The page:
This October we need to be more aware of cancer research that won’t just treat the disease but prevent breast cancer as a whole. Geneticist and cancer biologist John Joseph Bittner first discovered the Mouse Mammary Tumor Virus in 1939.

Ever since, researchers like Dr. James Holland of the Memorial Sloan Kettering Cancer Center and Dr. Beatriz Pogo from Mt. Sinai School of Medicine have been further finding viral causes in human breast cancer.

Pogo discovered that a 660-base-pair of an MMTV gene is linked to human endogenous retroviruses. Out of 314 breast tumors, Pogo found the gene linked to retroviruses in 38 percent of the tumors.

Essentially, researchers have come closer to determining the existence of a Human Mammary Tumor Virus. If a virus is found to be one cause of breast cancer, the next step will be to create a breast cancer vaccine targeting this virus.

In 2010, Dr. Vincent Tuohy and his team at the Cleveland Clinic tested a breast cancer vaccine that was found to be effective in 100 percent of mouse models. More recently, Tuohy gained the funding needed to test the vaccine in women through a Phase I clinical trial.

Since then, Cleveland Clinic unleashed the company Shield Biotech to further develop the preventive breast cancer vaccine. If this vaccine is found effective in women, you will need to wait a while longer. It may take another 10 years before the vaccine hits the market.

Dr. Kathleen Ruddy, breast cancer surgeon and founder of the Breast Health & Healing Foundation, just published a new book about the pink virus and vaccine. Dr. Ruddy wrote a book called The End of Breast Cancer: A Virus and the Hope for a Vaccine.

By reading this book, you will learn much more about the Mouse Mammary Tumor Virus and its connection to women’s breast health. The virus has been linked to human breast cancers in at least 40 percent of cases.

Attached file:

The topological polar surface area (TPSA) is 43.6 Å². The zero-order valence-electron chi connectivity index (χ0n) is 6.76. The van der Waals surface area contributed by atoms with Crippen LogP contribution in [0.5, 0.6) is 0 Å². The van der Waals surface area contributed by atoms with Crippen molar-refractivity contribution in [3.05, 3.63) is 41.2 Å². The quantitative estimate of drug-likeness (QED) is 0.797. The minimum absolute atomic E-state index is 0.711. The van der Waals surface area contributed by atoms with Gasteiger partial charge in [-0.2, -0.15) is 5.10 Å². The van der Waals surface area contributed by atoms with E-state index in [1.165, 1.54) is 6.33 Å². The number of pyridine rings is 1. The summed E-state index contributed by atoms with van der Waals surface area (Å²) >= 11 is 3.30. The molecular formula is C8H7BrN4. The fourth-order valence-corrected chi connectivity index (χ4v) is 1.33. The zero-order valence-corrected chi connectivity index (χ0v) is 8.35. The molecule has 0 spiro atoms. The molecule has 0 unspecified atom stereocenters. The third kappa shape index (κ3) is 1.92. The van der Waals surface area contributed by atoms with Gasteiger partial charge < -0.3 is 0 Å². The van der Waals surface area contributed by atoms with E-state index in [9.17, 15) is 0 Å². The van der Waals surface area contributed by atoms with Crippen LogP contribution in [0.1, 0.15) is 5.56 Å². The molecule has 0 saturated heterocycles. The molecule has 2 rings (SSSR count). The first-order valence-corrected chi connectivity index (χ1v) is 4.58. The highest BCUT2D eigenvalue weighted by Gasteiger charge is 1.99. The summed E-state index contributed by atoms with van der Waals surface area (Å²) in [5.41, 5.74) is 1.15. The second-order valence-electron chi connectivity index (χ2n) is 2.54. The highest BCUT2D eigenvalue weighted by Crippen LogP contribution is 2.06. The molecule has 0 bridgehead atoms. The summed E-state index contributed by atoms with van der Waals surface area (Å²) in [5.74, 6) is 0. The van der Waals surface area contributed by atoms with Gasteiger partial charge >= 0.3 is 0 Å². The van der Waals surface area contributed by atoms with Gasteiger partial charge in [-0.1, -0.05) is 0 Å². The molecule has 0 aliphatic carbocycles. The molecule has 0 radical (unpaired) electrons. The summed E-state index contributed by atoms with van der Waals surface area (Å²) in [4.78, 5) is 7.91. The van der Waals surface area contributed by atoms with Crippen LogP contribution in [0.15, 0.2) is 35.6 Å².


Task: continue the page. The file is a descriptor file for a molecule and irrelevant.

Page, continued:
The final proof toward the existence of a virus that causes breast cancer is within our reach. Once we have definite proof, the strive toward creating a breast cancer vaccine will continue. A vaccine could play a major role in preventing this devastating disease and keep women cancer-free.

To learn more about the virus that may cause breast cancer, click here to buy Dr. Ruddy’s book The End of Breast Cancer: A Virus and the Hope for a Vaccine.

To keep up to date on the breast cancer virus and vaccine in Cleveland Clinic, be sure to tune into PBS this month. Dr. Kathleen Ruddy was on a panel discussion filmed by PBS as a town hall meeting. The panel discussion centered around the breast cancer virus and vaccine.

The Cleveland Clinic hosted this town hall on September 21st and PBS will be distributing video of this event nationally during October, also known as Breast Cancer Awareness Month.

Bringing more awareness toward breast cancer research aimed to prevent the disease is vital during Breast Cancer Awareness Month. So be sure to tell your friends and family about the breast cancer virus and vaccine. Tune in to PBS this month! And don’t forget to buy Dr. Kathleen Ruddy’s book here or here.

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